View full screen - View 1 of Lot 130. Michelson, On the relative motion of the earth...,Philosophical Magazine, December 1887.
130

Michelson, On the relative motion of the earth...,Philosophical Magazine, December 1887

Estimate:

2,000 to - 2,500 GBP

From the Library of Christian Heuer

Michelson, On the relative motion of the earth...,Philosophical Magazine, December 1887

Michelson, On the relative motion of the earth...,Philosophical Magazine, December 1887

Estimate:

2,000 to - 2,500 GBP

From the Library of Christian Heuer


MICHELSON, ALBERT A. & EDWARD W. MORLEY

"On the Relative Motion of the Earth and the Luminiferous Aether", [pp.449-63 in] The London, Edinburgh, and Dublin Philosophical Magazine, and Journal of Science....Fifth Series. No.151...Taylor and Francis, December 1887


8vo, original blue-green wrappers, lacking portion of spine, upper detached, a few other small tears to wrappers, slightly browned


RARE. THE FIRST EUROPEAN PRINTING OF THE ACCOUNT OF THE CELEBRATED MICHELSON-MORLEY EXPERIMENT, WHICH LED DIRECTLY TO EINSTEIN'S THEORY OF RELATIVITY. The first American printing occurred a few weeks earlier in The American Journal of Science.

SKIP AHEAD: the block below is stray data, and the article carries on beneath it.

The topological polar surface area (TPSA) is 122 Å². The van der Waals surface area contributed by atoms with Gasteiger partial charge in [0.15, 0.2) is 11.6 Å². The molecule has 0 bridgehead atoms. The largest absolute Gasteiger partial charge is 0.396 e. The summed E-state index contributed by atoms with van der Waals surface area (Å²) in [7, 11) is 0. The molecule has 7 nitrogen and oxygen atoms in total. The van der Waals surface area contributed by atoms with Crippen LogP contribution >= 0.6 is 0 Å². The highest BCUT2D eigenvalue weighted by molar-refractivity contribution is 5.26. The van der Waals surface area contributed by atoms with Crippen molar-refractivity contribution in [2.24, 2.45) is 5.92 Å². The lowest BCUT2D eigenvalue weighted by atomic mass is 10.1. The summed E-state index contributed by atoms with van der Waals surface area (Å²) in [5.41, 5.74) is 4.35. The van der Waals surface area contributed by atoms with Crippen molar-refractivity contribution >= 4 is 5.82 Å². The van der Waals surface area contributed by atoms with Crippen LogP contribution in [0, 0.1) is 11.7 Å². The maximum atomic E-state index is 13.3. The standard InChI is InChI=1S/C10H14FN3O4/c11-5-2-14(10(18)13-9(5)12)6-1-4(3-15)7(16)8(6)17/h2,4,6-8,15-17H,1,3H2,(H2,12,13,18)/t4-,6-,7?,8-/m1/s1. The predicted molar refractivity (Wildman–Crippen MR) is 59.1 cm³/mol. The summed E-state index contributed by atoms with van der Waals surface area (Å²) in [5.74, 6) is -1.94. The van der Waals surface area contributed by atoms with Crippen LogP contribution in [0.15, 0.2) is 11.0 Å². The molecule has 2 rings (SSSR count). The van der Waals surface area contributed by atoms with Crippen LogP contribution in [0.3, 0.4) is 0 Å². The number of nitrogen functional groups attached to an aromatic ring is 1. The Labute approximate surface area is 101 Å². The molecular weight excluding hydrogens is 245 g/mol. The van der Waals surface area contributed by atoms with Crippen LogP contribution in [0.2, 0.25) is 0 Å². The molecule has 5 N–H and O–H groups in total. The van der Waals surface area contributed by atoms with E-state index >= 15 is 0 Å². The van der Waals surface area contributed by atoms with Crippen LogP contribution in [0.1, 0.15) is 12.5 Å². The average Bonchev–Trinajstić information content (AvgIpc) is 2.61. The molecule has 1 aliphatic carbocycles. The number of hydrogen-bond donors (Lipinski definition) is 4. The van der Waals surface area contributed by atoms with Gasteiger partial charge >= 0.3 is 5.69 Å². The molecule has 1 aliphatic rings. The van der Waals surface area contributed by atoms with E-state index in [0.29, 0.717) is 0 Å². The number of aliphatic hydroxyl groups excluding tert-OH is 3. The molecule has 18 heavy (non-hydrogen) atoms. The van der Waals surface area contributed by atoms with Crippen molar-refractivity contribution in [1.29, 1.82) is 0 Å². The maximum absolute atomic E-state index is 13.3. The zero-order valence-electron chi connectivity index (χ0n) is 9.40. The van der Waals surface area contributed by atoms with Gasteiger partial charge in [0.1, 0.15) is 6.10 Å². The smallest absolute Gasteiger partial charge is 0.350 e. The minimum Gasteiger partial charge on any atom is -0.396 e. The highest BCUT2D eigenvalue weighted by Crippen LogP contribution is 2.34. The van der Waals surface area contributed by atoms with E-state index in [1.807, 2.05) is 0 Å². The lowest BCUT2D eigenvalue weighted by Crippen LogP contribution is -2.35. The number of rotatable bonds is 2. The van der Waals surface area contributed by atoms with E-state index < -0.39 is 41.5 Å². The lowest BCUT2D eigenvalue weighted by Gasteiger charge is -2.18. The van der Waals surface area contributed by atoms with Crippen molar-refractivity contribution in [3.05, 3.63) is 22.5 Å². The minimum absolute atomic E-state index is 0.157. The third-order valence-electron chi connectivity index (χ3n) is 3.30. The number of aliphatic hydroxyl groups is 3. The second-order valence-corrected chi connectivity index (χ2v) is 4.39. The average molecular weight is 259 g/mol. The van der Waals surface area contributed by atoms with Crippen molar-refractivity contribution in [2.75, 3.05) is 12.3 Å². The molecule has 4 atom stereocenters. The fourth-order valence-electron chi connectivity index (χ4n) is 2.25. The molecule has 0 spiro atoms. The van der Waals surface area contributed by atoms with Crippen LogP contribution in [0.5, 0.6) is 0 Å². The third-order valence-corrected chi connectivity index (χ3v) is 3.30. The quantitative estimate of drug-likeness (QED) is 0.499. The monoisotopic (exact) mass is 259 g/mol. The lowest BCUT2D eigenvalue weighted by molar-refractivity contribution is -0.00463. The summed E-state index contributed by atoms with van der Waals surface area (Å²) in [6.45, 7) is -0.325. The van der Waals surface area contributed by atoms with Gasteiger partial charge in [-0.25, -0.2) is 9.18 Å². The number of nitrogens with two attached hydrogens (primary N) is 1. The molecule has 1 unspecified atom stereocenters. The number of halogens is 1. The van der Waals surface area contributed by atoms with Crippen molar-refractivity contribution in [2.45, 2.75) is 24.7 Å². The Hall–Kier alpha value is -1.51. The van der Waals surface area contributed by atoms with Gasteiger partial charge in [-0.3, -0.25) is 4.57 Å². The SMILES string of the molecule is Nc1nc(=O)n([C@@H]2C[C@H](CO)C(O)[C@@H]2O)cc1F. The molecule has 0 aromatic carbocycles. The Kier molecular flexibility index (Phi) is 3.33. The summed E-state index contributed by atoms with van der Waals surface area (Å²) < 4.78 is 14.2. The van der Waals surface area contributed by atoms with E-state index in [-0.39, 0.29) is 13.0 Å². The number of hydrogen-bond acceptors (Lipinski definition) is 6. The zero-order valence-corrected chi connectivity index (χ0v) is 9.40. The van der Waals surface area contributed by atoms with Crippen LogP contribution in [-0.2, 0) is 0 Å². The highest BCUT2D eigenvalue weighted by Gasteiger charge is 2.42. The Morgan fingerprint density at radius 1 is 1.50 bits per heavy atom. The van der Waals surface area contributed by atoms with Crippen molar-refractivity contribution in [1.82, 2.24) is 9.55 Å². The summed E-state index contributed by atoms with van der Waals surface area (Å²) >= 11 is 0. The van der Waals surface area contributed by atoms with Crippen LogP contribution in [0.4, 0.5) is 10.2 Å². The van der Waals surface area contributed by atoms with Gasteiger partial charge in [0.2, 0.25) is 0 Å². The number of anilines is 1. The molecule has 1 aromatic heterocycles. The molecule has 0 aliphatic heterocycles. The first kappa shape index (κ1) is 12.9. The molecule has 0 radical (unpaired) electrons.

Michelson and Morley record the famous experiment -- which has been said to be the starting point for the theory of relativity -- they undertook in 1887 at Case Western Reserve University. The experiment is generally considered to be the first strong evidence against the theory of a universal luminiferous ether (a medium for the propagation of light). It was a fundamental principle of Newtonian theories of the universe that such an ether existed and that it surrounded the earth (just as water waves required a medium to move across, and audible sound waves required a medium to move through, so, it had been thought, light waves needed a medium of their own.) Because the speed of light is so great, designing an experiment to detect the presence and properties of this ether took considerable ingenuity. To perform the experiment Michelson designed an interferometer, for which he subsequently won the 1907 Nobel Prize in Physics. This device enabled the scientific pair to measure the speed of light in different directions, in order to measure speed of the ether relative to Earth, and thereby establish its existence. Although Michelson and Morley were expecting to measure different speeds of light in each direction, they found no noticeable difference in any orientation or at any position of the Earth in its annual orbit around the Sun. "This negative result held revolutionary implications which led directly through Lorentz and Einstein to the acceptance of new standards of time and space from geometry and cosmometry" (Dibner Heralds of Science 161). In 1905 Einstein was able to argue convincingly that in fact the speed of light is a universal constant.


PROVENANCE:

Knut Pauli, ink signature and shelf-label on upper wrapper; Mr. Chelson, pencil signature on wrapper; Haskell F. Norman, sale of his library at Christie's New York, 29 October 1999, lot 1199



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